Esterberg E, Kurosky SK, Trantham L, Irwin D, Packnett E, Novy P, Whelan J, Hogea C. Impact of healthcare utilization on meningococcal adolescent vaccination in the United States (US). Poster presented at the ISPOR 24th Annual International Meeting; May 21, 2019. New Orleans, LA.

OBJECTIVES: Despite recommended routine vaccination with meningococcal conjugate vaccine (MenACWY) at age 11-12 and booster at age 16, US national survey data suggest that MenACWY uptake is lower in older adolescents than younger adolescents. This study aimed to evaluate healthcare utilization factors influencing MenACWY uptake and potential missed opportunities for vaccination.

Data from the 2011-2016 MarketScan US claims databases were retrospectively analyzed, focusing on commercial- and Medicaid-enrolled adolescents with continuous enrollment during two age ranges: 10.5-13 (younger) and 15.5-18 (older). Multivariable logistic regression and nonlinear decomposition analyses were used to identify factors associated with MenACWY vaccination, presence of potential missed opportunities for vaccination, and observed differences between older and younger adolescents within each payer type.

RESULTS: In multivariable models for the commercially-insured population, older adolescents were less likely than younger adolescents to receive a MenACWY dose (adjusted odds ratio [OR] [95% confidence interval (95%CI)]: 0.68 [0.67, 0.69]) and more likely to have a missed opportunity (OR [95%CI]: 1.27 [1.25, 1.28]). Adolescents with a rural residence or non-pediatrician provider were less likely to receive a MenACWY dose and more likely to have a missed opportunity. Decomposition results indicated that lower MenACWY coverage in older adolescents versus younger adolescents (71.7% and 48.9%, respectively) was largely attributable to fewer non-MenACWY vaccines received, fewer preventive care visits, and primary interaction with healthcare providers other than pediatricians. Similarly, the inter-age group difference in missed opportunities (31.9% among older adolescents, 21.6% among younger adolescents) was driven by fewer non-MenACWY vaccines received and primary healthcare provider type. Similar results were seen within the Medicaid population.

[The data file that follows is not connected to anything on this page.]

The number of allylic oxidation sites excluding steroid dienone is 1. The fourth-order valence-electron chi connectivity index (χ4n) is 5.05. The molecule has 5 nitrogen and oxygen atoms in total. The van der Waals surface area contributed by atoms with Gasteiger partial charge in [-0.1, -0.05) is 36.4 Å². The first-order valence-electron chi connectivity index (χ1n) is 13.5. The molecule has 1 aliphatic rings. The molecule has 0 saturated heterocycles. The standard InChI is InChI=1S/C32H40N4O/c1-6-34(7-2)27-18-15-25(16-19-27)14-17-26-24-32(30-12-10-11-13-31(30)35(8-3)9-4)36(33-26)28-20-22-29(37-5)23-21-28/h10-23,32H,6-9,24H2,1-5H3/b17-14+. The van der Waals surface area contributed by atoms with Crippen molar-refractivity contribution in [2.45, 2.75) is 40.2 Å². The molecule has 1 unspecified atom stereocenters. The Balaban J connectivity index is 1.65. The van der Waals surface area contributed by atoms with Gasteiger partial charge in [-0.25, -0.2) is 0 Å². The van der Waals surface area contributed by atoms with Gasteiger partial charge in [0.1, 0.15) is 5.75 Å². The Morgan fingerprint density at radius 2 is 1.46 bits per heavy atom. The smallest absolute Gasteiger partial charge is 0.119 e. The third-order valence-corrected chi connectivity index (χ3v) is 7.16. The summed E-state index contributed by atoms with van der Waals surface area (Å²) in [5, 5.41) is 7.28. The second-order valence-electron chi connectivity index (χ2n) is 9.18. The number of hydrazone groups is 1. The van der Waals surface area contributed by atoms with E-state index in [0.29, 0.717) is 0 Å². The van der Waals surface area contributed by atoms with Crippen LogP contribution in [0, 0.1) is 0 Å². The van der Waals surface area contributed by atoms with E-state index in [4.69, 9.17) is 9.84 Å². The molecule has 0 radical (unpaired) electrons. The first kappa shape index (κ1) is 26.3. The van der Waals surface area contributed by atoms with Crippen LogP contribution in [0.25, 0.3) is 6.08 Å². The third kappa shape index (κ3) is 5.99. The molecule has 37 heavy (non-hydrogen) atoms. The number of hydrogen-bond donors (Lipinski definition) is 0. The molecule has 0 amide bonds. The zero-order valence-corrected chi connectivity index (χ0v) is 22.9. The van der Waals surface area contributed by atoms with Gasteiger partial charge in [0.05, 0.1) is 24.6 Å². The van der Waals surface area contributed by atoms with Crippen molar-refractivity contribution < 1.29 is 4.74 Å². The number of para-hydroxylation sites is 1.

CONCLUSIONS: MenACWY vaccine coverage was significantly higher in the younger adolescents compared to the older adolescents, largely attributable to differences in healthcare utilization. Presence of missed opportunities in both age groups suggest further room for improvement. Different strategies may be required in each age group.

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